Founding member of the Punch Brothers and one of the world's best instrumentalists, Noam Pikelny is in uncharted water. For the first time ever, he's singing. Well, maybe not the first time ever, but certainly the first time on a record.
Pikelny just released his fourth solo record titled Universal Favorite. Mixing a smooth baritone with a touch of humor, Pikelny's rudimentary vocals nicely complement his virtuoso banjo and guitar playing. The 12-song offering features original tunes along with four cover songs.
In this exclusive video premiere, Pickelny showcases his beautiful picking on Roy Acuff's "My Tears Don't Show." Pikelny's version takes a plucky and spirited approach to a song famously played more slowly by Don Gibson. He flows seamlessly through different licks on the song, giving it a whole new life.
"I first heard 'My Tears Don't Show' on John Hartford's No End of Love album," Pikelny tells Wide Open Country. "My initial thought was that this was another quintessential Hartford song. The lyrics are a bit quirky, the melody is catchy, and the timing is a bit crooked."
But after doing a bit of googling, Pikelny discovered Hartford actually covered country legend Roy Acuff in his version of the song. Acuff included the song on his 1963 album (which Pikelny wryly notes Acuff "humbly" called Star Of The Grand Ole Opry).
"Hartford reinvented 'My Tears Don't Show' as a slow bluegrass song with a rhythmic bounce that defies the laws of nature," Pikelny continues. "The result is so successful, so Hartford-ian, that I convinced myself that the song couldn't possibly have been penned by anyone else. I was inspired to follow in Hartford's footsteps and take a stab at making this song my own, and in doing so I finally had a good reason to take my telecaster out of the closet."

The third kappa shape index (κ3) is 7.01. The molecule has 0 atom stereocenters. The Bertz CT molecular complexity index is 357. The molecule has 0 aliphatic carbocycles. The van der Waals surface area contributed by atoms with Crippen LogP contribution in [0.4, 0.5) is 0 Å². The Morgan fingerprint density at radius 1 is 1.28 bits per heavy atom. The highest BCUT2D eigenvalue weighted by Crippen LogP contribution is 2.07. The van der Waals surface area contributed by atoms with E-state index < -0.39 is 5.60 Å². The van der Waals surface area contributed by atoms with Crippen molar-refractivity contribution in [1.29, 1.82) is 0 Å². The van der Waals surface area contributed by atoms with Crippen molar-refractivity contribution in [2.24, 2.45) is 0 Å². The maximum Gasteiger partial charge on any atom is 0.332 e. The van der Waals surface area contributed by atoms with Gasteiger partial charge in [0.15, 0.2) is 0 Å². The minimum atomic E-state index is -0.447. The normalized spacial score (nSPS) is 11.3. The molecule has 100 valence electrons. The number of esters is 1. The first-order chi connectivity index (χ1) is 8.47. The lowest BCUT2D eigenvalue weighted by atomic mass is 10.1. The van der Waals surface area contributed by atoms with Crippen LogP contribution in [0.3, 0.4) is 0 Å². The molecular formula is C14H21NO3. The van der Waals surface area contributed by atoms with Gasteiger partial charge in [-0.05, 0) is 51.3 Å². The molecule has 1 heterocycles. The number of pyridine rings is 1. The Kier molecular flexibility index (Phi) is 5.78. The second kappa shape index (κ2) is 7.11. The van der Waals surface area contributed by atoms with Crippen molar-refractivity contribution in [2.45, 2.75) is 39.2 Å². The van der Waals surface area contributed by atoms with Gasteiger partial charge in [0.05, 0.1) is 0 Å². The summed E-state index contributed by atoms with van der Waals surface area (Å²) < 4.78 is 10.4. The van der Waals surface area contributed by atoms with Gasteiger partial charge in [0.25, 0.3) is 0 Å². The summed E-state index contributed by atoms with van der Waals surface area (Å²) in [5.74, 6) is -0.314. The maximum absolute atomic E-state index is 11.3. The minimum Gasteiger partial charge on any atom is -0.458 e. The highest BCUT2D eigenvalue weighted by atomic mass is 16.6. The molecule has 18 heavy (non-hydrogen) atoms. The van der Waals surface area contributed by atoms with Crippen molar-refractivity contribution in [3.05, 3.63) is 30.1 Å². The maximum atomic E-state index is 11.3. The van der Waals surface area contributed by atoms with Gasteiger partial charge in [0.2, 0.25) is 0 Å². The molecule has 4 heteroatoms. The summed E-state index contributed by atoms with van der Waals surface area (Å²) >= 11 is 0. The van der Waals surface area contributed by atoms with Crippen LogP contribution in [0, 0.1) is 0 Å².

Mission accomplished. Pikelny manages to create something wholly unique with nothing more than some smooth telecaster picking and his voice.
Pikelny also covers Roger Miller, Josh Ritter and Elliott Smith. Amazingly, the entire album features only Pikelny all by himself. Which is a whole new approach to the concept of "solo record."
As a member of the Punch Brothers, Pikelny helped put a new twist on bluegrass music. Then in 2010, he earned the inaugural Steve Martin Prize for Excellence in Banjo & Bluegrass. In addition to earning a $50,000 check, Pikelny's status in critical circles skyrocketed. Since then, he made a hilarious "making of" video for Universal Favorite lampooning his "newfound fame."
All kidding aside, Pikelny's new album has so far earned universal praise. You can pick it up now, and be sure to catch Pikelny on the road -- he's in the middle of a 27-date tour in support of the album.